Rachel and Patrick Daigler had planned to welcome their first child with parents, siblings and in-laws close by. Instead, Rachel Daigler gave birth to her baby girl in a pandemic – and the couple introduced her to friends and family on FaceTime.
Such stories are now a hallmark of the Covid-19 crisis, which prompted a wave of stringent, and often agonizing, new restrictions at hospitals and maternity wards. On March 18, the New York State Department of Health suspended all hospital visitation and limited patients in labor to a single “support person.”
But for the Daiglers, who spent their first Mother’s Day as parents preparing to bring baby Eleanor home, the disruption has been more an unexpected blessing than a misfortune.
“(There was) all this buildup around delivering during this crazy time,” Rachel Daigler said. “But it was a more wonderful experience than I could have imagined. I did not once feel worried or scared or anything … (and) being here in the hospital, just the three of us, has been so relaxing.”
The Daiglers first realized their child would arrive in “crazy times” toward the middle of March, when 28-year-old Rachel, a marketing specialist at WebbMason, and 30-year-old Patrick, an engineer at Moog, began working remotely from their home in Cheektowaga.
At the time, only a handful of Covid-19 cases had been confirmed in Erie County, and it seemed possible the pandemic would pass within the month.
But as Covid-19 case counts climbed statewide – and after the March 18 order went into effect – expectant parents faced a host of difficult questions: Who to allow into labor? What happened if a pregnant mother contracted the disease? Was it better to give birth at home than in a busy hospital? (Doctors at Catholic Health System and Kaleida Health both say hospitals are safer.)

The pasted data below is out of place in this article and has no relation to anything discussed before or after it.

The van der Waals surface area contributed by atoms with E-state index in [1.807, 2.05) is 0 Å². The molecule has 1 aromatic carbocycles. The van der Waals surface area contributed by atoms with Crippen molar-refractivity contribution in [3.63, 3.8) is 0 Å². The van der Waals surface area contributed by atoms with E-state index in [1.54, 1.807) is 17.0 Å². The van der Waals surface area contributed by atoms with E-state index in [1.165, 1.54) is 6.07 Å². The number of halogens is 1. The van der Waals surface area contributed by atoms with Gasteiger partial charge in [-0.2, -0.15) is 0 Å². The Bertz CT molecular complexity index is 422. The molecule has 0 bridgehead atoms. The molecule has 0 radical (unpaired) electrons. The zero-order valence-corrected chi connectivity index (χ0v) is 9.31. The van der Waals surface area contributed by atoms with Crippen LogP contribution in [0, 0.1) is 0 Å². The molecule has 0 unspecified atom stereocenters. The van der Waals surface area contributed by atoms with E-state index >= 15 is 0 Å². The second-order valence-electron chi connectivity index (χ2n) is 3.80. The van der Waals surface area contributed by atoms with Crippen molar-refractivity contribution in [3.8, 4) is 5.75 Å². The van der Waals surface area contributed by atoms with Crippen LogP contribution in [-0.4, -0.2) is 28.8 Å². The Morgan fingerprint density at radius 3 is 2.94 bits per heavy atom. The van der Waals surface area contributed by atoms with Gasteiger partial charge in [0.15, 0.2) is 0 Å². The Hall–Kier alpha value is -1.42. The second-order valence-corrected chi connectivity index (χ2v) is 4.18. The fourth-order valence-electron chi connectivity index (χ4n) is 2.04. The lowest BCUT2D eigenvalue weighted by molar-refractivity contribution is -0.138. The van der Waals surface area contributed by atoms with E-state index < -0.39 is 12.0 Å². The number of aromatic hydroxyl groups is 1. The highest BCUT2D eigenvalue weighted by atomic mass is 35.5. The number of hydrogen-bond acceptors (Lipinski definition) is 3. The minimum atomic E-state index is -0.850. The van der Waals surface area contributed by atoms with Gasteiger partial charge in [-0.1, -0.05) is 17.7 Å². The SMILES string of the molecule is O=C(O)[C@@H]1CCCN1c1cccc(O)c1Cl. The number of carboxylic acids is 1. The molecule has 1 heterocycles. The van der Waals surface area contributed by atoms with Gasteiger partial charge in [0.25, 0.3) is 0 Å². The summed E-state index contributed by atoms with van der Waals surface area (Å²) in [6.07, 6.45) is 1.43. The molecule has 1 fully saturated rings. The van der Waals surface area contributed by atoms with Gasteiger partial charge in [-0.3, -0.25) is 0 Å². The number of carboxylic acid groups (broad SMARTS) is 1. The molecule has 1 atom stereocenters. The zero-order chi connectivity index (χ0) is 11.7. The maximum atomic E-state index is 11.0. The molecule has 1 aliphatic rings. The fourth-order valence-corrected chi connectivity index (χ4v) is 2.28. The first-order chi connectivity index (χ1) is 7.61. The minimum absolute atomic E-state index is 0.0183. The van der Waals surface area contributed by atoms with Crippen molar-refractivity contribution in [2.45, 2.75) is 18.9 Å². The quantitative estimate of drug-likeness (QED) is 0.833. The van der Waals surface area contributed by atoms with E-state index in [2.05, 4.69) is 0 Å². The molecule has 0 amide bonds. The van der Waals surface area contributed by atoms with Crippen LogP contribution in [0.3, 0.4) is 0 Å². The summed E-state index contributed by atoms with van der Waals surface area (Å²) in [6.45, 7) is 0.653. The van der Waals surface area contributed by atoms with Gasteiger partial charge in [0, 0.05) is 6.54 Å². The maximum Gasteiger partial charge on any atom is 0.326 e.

By the time the Daiglers checked into Mercy Hospital on May 8, Patrick was "nervous about coming in," he said.
“But with how seriously the staff took it, all the precautions they took – that made me feel better," he added.
Among other precautions, Rachel Daigler received a rapid Covid-19 test as soon as she arrived at the hospital, and the couple has been confined largely to a private room. All the staff wear masks and gloves. They have not come into contact with other patients.
And since baby Eleanor arrived at 3:56 p.m. on May 8, the three have been “cocooned” alone together, sending photos and FaceTime updates to relatives hungry for news.
“It was hard, really hard, especially the day we found out,” Rachel Daigler said of the separation from their family. “But everyone was so understanding, and everyone realized it’s not about anyone but baby Ellie – making sure she’s safe and healthy.”
Thus far, her parents say, baby Ellie is both: She has "a cute little button nose and a full head of dark hair," said Patrick Daigler, and when she opens her eyes, "they look into your soul." In the coming days and weeks, the new family will have to figure out when and how to introduce her in person to her grandparents, aunts and uncles.
But until then, they're focused on getting home and celebrating their first Mother's Day under happy – if strange – circumstances.
“Everything about this was new to me,” Rachel Daigler said. “But it was such a positive experience.”